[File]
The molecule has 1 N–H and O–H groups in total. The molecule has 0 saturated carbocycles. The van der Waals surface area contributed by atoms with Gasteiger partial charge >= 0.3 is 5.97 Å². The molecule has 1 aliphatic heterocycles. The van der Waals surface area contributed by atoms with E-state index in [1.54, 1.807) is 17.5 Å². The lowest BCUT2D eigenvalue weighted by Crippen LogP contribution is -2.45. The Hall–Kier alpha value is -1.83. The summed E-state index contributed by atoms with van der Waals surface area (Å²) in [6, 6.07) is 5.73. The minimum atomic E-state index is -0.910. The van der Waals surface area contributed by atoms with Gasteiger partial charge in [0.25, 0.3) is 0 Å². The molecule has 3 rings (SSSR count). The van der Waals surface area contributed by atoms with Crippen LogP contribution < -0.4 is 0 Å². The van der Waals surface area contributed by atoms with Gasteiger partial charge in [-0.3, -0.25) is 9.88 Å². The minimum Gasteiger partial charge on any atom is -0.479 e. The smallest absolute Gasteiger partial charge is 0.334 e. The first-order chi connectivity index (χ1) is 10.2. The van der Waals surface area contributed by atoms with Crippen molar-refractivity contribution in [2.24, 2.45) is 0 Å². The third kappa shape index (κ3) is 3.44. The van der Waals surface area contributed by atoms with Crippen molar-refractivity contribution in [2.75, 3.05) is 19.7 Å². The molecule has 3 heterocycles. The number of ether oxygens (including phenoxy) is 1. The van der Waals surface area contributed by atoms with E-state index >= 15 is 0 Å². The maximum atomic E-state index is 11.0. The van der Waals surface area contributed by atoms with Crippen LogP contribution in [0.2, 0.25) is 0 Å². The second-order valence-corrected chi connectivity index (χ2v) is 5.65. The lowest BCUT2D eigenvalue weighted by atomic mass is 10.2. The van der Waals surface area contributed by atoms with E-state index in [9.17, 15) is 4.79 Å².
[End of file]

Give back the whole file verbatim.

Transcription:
The molecule has 1 N–H and O–H groups in total. The molecule has 0 saturated carbocycles. The van der Waals surface area contributed by atoms with Gasteiger partial charge >= 0.3 is 5.97 Å². The molecule has 1 aliphatic heterocycles. The van der Waals surface area contributed by atoms with E-state index in [1.54, 1.807) is 17.5 Å². The lowest BCUT2D eigenvalue weighted by Crippen LogP contribution is -2.45. The Hall–Kier alpha value is -1.83. The summed E-state index contributed by atoms with van der Waals surface area (Å²) in [6, 6.07) is 5.73. The minimum atomic E-state index is -0.910. The van der Waals surface area contributed by atoms with Gasteiger partial charge in [0.25, 0.3) is 0 Å². The molecule has 3 rings (SSSR count). The van der Waals surface area contributed by atoms with Crippen LogP contribution < -0.4 is 0 Å². The van der Waals surface area contributed by atoms with Gasteiger partial charge in [-0.3, -0.25) is 9.88 Å². The minimum Gasteiger partial charge on any atom is -0.479 e. The smallest absolute Gasteiger partial charge is 0.334 e. The first-order chi connectivity index (χ1) is 10.2. The van der Waals surface area contributed by atoms with Crippen molar-refractivity contribution in [2.24, 2.45) is 0 Å². The third kappa shape index (κ3) is 3.44. The van der Waals surface area contributed by atoms with Crippen molar-refractivity contribution in [2.75, 3.05) is 19.7 Å². The molecule has 3 heterocycles. The number of ether oxygens (including phenoxy) is 1. The van der Waals surface area contributed by atoms with E-state index >= 15 is 0 Å². The maximum atomic E-state index is 11.0. The van der Waals surface area contributed by atoms with Crippen LogP contribution in [0.2, 0.25) is 0 Å². The second-order valence-corrected chi connectivity index (χ2v) is 5.65. The lowest BCUT2D eigenvalue weighted by atomic mass is 10.2. The van der Waals surface area contributed by atoms with E-state index in [9.17, 15) is 4.79 Å².